In Sep-2013 Qingdao Airlines ordered directly from Airbus 23 A320s (comprising five A320ceos and 18 A320neos) with the first of the order to be delivered in 2016. Qingdao's first A320 is leased from China Aircraft Leasing, according to CAPA's Fleet Database. Its second A320 is due in May-2014, also from China Aircraft Leasing. An additional aircraft is projected to join the fleet in each Oct-2014 and Dec-2014, although this is subject to change and remains tentative information.

Such bold growth projections are characteristic of the ambition in Chinese air transport. Rapid growth has often meant strategy and sustainability have taken a back seat.

For now, Qingdao has yet to become one of its home airport's top nine carriers, but with about eight daily flights should crack the list, although even being one of the top five carriers could take some time to reach. Shandong Airlines, the largest carrier at Qingdao, owns 20% of Qingdao Airlines. It is not yet apparent how the two will co-exist and if there could, for example, be route hand-offs.

Qingdao Airport domestic seat capacity by carrier: 5-May-2014 to 11-May-2014

Source: CAPA - Centre for Aviation and OAG

Qingdao Airlines remains for now a domestic carrier. Unlike other new entrants, it has stated limited aspirations for international services, but not too much should be read into this. The domestic market is and will be the heart and soul of China, both in terms of capacity size and profits. 85% of Qingdao's capacity is in the domestic market with 15% in international and regional (Hong Kong, Macau and Taiwan). For a secondary airport, Qingdao leans towards being more international (relatively speaking).

This is largely due to capacity from Korea. Korea has open skies with China only in Shandong and Hainan provinces. The closer proximity of Shandong to Korea compared to Hainan makes it an attractive destination. While this may be competitive for Qingdao Airlines, it is arguably better to have North Asia as your international backyard than Southeast Asia, where LCCs are more prominent and robust.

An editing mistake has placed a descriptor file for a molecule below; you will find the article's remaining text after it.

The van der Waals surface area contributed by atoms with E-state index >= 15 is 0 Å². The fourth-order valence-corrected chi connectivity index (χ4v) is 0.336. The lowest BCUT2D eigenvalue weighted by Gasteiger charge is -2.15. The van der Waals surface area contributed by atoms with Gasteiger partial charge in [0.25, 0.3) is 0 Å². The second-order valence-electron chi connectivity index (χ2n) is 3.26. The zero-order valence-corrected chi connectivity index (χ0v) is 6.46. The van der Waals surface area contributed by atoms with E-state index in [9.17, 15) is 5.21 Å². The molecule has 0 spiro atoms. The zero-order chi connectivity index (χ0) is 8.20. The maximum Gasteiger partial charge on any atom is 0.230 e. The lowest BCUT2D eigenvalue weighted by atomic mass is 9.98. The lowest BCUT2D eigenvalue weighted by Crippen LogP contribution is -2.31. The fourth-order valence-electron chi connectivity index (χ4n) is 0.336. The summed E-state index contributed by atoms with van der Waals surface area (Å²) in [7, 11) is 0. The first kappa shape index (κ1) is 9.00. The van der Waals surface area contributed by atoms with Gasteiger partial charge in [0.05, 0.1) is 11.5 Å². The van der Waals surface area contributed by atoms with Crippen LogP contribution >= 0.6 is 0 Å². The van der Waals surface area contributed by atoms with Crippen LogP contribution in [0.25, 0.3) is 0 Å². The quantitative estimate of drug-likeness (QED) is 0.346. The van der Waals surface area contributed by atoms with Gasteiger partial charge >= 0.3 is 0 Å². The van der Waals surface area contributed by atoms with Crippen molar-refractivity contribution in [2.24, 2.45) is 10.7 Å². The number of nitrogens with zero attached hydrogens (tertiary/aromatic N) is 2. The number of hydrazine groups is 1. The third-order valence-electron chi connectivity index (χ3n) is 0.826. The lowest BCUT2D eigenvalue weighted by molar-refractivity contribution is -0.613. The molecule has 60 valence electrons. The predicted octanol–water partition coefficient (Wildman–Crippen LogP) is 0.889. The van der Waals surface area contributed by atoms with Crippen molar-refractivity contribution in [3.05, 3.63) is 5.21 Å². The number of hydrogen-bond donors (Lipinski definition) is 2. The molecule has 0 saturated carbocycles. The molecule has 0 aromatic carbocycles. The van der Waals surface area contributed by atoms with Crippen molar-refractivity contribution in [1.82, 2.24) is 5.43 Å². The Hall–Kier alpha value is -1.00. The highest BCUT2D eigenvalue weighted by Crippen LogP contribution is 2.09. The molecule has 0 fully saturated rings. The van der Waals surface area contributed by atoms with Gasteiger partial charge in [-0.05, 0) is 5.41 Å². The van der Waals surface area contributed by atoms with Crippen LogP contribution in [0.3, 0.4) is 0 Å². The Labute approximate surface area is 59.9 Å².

Qingdao Airport international seat capacity by country: 5-May-2014 to 11-May-2014

Source: CAPA - Centre for Aviation and OAG

Qingdao bills itself as boutique carrier, but what exactly that means is unclear, as evidenced by one abstract statement from the carrier: "Boutique airlines does not mean we offer services to premium passengers only, but it means a higher quality we are pursuing." Such a vision is perhaps in contrast to the carrier offering upgrades to its premium cabin for a low price close to departure. While discounted or free upgrades may improve the passenger's experience, there will likely not be a similar impact on yields. That said, China's largest airlines are experimenting with discounted or free upgrades as the previous premium model weakens from an already shaky position. The entire premium strategy needs to change in China, and it appears the new airlines are following what has been done rather than be bold and try something new.

Loong Airlines based in more competitive market, seeing varying marketshare

Zhejiang Loong Airlines, or Loong Airlines as it is known, first flew on 29-Dec-2013 from its base in Hangzhou, which is near Shanghai but boasts its own local market as well as a high-income population. Having launched earlier than Qingdao Airlines, it operates more routes. Loong is focused more on trunk routes (operating on four of Hangzhou's 10 largest domestic routes) and so sees single-digit marketshare on those routes, except Xi'an, where it has a 19% marketshare.

Loong Airlines network summary: 05-May-2014 to 11-May-2014

Weekly return frequency

Weekly return seats


Loong Airlines Marketshare

Loong Airlines Seat Ranking



456 (to Xiangfan), 912 per segment

Air China (3,480)

Chengdu Airlines (840)

China Eastern (1,099)